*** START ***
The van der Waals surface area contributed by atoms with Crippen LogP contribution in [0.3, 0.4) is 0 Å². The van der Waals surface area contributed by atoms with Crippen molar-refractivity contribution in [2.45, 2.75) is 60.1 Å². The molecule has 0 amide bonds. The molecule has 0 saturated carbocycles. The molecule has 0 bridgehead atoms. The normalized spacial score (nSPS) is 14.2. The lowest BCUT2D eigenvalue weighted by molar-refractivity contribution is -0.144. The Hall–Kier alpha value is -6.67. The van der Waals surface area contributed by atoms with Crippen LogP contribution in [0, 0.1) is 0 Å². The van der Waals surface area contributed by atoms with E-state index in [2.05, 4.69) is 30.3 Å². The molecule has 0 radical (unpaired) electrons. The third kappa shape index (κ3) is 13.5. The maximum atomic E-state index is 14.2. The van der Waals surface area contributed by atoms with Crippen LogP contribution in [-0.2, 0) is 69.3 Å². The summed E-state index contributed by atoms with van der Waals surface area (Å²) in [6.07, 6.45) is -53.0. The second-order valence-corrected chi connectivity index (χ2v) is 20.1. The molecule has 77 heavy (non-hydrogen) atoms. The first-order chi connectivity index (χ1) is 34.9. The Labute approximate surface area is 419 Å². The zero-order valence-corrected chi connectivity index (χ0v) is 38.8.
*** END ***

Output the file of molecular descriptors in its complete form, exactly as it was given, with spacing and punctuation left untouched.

The van der Waals surface area contributed by atoms with Crippen LogP contribution in [0.3, 0.4) is 0 Å². The van der Waals surface area contributed by atoms with Crippen molar-refractivity contribution in [2.45, 2.75) is 60.1 Å². The molecule has 0 amide bonds. The molecule has 0 saturated carbocycles. The molecule has 0 bridgehead atoms. The normalized spacial score (nSPS) is 14.2. The lowest BCUT2D eigenvalue weighted by molar-refractivity contribution is -0.144. The Hall–Kier alpha value is -6.67. The van der Waals surface area contributed by atoms with Crippen LogP contribution in [0, 0.1) is 0 Å². The van der Waals surface area contributed by atoms with E-state index in [2.05, 4.69) is 30.3 Å². The molecule has 0 radical (unpaired) electrons. The third kappa shape index (κ3) is 13.5. The maximum atomic E-state index is 14.2. The van der Waals surface area contributed by atoms with Crippen LogP contribution in [-0.2, 0) is 69.3 Å². The summed E-state index contributed by atoms with van der Waals surface area (Å²) in [6.07, 6.45) is -53.0. The second-order valence-corrected chi connectivity index (χ2v) is 20.1. The molecule has 77 heavy (non-hydrogen) atoms. The first-order chi connectivity index (χ1) is 34.9. The Labute approximate surface area is 419 Å². The zero-order valence-corrected chi connectivity index (χ0v) is 38.8.